modeling is just a tiny part of it. To sum it up for those that do
not want to read it:

OOP = Communism


And his comparison of OO vs. Relational shows equally deep insights.
Here is his summary of that situation:

"The base philosophical differences I seem to have with the OO
paradigm seem to boil down to the appropriateness of trees, the
appropriateness of global taxonomies compared to local or ad-hoc
taxonomies, and the network-database-like structure of OO versus
relational."

He can't seem to see the forest for the trees, or so it seems. ;-)

--
Patrick K. O'Brien
Orbtech http://www.orbtech.com/web/pobrien
-----------------------------------------------
"Your source for Python programming expertise."
-----------------------------------------------
Jul 18 '05 #5

P: n/a
Patrick K. O'Brien wrote:
I'm looking for a good schema to use as an example for an object
database system. Something like a books/authors/publishers or
teachers/students/courses kind of thing. There are plenty of examples
of such to be found, especially in the academic literature involving
object databases, but most of them are pathetic. It's hard to take a
schema seriously when it shows MarriedTeacher inheriting from Teacher,
etc. I want something that makes proper use of inheritance, has
classes with reasonable attributes, and does a decent job reflecting
reality (ie, books can have more than one author, a teacher of one
course could be a student of another, etc.). Any suggestions?


There are objects and then there are relationships between objects.

Expand your concept of schemas to include relationships as independent
objects (I call them Relators in my work) and you'll have more luck with
reflecting reality.

- Author is a relationship between book and person

- Book contract is a relationship between author and publisher

- Royalty is an attribute of book contract

The hierarchy of object inheritance misses out on the web of relationships.

Now add the time dimension to your objects and relationships and
metadata, and you'll *really* start to reflect reality. Google bitemporal.

Jul 18 '05 #6

P: n/a
Steve Williams <st***********@wwc.com> writes:
Patrick K. O'Brien wrote:
I'm looking for a good schema to use as an example for an object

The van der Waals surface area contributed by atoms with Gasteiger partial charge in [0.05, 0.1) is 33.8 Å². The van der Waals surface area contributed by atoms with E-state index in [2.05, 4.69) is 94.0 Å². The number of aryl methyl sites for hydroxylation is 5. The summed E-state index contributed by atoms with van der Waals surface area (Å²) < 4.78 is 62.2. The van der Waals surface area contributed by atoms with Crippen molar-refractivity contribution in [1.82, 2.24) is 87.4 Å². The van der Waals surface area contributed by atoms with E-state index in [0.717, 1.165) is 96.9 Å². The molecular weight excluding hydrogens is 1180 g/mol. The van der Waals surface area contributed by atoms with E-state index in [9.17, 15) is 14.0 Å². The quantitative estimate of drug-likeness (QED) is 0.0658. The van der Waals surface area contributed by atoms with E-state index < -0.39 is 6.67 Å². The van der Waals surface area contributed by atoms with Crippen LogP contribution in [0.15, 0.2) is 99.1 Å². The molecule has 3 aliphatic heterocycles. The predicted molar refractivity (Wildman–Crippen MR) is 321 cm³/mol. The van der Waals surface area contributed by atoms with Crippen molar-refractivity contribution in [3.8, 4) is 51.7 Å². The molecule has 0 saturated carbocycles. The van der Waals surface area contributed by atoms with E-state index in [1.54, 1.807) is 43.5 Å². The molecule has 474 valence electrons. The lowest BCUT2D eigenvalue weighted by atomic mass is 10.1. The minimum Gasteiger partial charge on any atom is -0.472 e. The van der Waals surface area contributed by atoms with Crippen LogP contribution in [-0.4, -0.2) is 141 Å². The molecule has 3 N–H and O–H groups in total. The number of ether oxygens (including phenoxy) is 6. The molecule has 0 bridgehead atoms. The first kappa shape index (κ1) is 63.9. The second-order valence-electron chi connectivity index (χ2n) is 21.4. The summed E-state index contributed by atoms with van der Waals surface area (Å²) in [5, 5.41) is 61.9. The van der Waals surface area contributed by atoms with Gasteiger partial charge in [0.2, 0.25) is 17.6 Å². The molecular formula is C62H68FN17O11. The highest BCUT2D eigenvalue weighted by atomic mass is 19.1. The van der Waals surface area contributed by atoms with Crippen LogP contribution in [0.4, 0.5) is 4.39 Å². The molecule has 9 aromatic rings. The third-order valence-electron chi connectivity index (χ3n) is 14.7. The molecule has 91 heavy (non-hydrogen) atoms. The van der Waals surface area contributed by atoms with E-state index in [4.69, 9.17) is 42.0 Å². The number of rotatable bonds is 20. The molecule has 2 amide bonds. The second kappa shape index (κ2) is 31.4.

database system. Something like a books/authors/publishers or
teachers/students/courses kind of thing. There are plenty of examples
of such to be found, especially in the academic literature involving
object databases, but most of them are pathetic. It's hard to take a
schema seriously when it shows MarriedTeacher inheriting from Teacher,
etc. I want something that makes proper use of inheritance, has
classes with reasonable attributes, and does a decent job reflecting
reality (ie, books can have more than one author, a teacher of one
course could be a student of another, etc.). Any suggestions?

There are objects and then there are relationships between objects.


Agreed.
Expand your concept of schemas to include relationships as
independent objects (I call them Relators in my work) and you'll
have more luck with reflecting reality.
While I agree that many relationships deserve to be independent
objects, I've never been comfortable with the notion that they
deserve a category of their own (Relators, for example). Especially
when they aquire attributes of their own (Royalty as attribute of book
contract, for example). To me there are just entities: book, person,
authorship, contract, publisher (actually should be a role played by
an organization with respect to a book), etc.

Can you provide more details about your Relators? Do they have
functionality that other entities do not? Where do you draw the line
between an entity and a relator?
- Author is a relationship between book and person

- Book contract is a relationship between author and publisher

- Royalty is an attribute of book contract

The hierarchy of object inheritance misses out on the web of
relationships.
Again, I agree. Do you have any examples that don't miss out on this?
Now add the time dimension to your objects and relationships and
metadata, and you'll *really* start to reflect reality. Google
bitemporal.


Interesting stuff there. Thanks for the Google tip.

I'm curious about your work. Can you tell me more?

--
Patrick K. O'Brien
Orbtech http://www.orbtech.com/web/pobrien
-----------------------------------------------
"Your source for Python programming expertise."
-----------------------------------------------
Jul 18 '05 #7